Monday, June 25, 2012

Merrell Barefoot Water Current Glove Review: More Than a Water Shoe

You might be surprised to see me review a water shoe, this Current Glove from the good folks at Merrell. But, I am a worldly fellow who recognizes a need for footwear with a purpose other than running. I also wanted to try something. Let me explain:

In the not-too-distant past, before there were so many choices in the minimal shoe market, the barefooterati and minimalist running pioneers sought replacements for the traditional running shoes they abhorred. And, they found those replacements in everything from fashion sneakers to racing flats.

Merrell Barefoot Current Water Glove above water

One of the most common running shoe alternatives among barefooters was the aqua sock. These were very inexpensive, offered excellent ground feel, and had a low differential between the heel and toe. (They may even be zero-drop. But, I'm not sure) Aqua socks were also ugly and ill-fitting, which is why I never tried them for running.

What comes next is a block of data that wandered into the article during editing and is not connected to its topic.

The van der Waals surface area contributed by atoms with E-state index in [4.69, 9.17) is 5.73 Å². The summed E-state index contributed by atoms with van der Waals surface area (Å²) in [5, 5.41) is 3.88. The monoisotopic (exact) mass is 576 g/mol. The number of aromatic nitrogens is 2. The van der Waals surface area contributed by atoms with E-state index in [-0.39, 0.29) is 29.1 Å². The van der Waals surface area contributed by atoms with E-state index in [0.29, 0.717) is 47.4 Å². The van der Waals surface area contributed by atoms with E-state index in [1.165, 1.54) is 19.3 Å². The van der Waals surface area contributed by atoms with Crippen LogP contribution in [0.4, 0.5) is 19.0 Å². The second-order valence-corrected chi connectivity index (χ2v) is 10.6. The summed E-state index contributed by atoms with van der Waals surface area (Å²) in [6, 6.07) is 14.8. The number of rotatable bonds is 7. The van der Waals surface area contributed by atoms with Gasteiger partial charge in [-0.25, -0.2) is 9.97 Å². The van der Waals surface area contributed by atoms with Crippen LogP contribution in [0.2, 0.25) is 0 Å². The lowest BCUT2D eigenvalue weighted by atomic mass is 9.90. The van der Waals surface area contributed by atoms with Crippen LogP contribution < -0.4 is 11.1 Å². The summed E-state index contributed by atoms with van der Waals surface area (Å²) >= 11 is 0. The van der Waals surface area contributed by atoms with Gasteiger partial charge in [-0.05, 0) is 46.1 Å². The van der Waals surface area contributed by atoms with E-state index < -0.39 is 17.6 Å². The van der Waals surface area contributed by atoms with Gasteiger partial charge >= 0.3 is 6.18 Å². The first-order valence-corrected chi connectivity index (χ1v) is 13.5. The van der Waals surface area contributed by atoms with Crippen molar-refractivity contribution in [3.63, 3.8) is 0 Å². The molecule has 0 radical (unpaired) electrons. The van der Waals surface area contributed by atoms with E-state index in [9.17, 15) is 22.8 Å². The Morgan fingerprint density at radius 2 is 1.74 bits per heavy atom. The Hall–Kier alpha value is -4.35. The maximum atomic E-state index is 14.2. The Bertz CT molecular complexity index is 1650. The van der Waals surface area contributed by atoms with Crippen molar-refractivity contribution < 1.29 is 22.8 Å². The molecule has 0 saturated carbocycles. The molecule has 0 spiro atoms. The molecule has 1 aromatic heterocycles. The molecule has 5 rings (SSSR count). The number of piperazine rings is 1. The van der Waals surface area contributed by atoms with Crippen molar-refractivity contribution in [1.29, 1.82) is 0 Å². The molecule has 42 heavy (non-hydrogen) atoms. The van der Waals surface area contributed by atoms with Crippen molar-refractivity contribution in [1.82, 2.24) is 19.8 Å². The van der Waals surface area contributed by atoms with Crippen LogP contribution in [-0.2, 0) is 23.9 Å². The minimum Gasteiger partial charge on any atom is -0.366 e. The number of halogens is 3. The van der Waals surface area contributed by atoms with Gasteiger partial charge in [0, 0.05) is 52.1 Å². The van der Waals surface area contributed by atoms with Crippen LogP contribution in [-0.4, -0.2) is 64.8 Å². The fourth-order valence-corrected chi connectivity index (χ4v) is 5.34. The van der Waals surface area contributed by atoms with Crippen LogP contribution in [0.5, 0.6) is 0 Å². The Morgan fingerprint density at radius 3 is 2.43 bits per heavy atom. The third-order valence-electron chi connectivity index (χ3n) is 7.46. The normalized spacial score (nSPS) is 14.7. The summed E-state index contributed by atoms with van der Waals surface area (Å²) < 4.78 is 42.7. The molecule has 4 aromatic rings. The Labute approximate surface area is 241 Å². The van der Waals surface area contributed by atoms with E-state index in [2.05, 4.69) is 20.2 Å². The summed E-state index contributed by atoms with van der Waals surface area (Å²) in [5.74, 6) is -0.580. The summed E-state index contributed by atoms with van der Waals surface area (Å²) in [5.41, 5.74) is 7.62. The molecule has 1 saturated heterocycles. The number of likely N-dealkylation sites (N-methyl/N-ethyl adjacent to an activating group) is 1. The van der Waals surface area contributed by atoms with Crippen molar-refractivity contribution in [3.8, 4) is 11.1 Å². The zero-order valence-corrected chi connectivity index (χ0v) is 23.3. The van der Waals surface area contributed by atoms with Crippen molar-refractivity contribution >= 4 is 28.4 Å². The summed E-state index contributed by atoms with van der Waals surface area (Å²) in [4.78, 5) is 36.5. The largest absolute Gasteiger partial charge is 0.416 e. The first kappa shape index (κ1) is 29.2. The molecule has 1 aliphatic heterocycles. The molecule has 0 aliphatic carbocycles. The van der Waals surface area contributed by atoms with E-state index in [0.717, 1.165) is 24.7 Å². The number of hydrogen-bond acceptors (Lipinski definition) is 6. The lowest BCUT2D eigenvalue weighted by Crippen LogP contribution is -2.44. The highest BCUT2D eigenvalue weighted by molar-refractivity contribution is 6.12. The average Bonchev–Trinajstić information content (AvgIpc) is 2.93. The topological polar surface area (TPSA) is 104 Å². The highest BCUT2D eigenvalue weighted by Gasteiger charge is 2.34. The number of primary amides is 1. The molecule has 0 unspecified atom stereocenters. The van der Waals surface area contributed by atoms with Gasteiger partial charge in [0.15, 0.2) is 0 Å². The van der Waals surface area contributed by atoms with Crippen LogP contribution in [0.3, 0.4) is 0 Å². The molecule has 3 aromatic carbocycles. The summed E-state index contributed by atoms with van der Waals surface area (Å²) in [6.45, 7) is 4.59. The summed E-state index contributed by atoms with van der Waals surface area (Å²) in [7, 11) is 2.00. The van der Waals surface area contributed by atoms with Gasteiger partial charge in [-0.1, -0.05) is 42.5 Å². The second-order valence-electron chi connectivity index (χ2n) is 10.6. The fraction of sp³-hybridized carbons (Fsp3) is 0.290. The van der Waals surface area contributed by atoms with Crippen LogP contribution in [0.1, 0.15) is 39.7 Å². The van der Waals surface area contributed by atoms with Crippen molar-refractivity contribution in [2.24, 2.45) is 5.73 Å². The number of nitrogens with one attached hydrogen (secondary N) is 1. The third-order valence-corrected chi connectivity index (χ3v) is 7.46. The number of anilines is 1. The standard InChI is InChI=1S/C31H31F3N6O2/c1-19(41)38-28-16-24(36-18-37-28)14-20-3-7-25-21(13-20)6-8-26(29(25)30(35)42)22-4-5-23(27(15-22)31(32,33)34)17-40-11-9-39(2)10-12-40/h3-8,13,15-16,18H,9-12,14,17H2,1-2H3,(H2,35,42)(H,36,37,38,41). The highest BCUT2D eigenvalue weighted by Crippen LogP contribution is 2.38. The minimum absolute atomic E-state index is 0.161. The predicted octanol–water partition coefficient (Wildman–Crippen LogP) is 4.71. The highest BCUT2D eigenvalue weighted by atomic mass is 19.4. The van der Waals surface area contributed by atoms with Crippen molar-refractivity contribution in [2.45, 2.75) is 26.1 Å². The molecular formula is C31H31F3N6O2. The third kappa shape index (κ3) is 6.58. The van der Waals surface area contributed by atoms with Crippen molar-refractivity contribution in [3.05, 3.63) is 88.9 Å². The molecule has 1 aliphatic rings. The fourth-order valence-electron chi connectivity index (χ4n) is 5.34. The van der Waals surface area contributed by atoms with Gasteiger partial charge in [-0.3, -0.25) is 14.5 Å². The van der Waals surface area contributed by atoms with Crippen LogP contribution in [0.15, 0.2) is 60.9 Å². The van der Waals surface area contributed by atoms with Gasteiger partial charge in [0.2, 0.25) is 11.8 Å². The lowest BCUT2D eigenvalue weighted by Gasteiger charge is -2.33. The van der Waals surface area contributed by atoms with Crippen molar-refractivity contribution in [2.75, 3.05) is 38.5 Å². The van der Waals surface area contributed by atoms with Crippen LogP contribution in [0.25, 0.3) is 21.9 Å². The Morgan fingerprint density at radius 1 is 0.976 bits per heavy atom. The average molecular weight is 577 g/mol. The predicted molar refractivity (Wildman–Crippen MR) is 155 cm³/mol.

As with anything cheaply made and affordably priced, the universe demanded a higher quality, more expensive version. So, Nike introduced a fancier counterpart to the walmart aqua sock. And, it had laces! People went ga-ga in the barefoot running Internet forums. 'Course, that gooey excitement waned, which was to be expected.

Anyway, long story short, there are now many different styles of water shoes and aqua socks on the market. And, Merrell's Barefoot division had the good sense to incorporate a couple of water shoes into their line of footwear. The Current Glove is the laced option.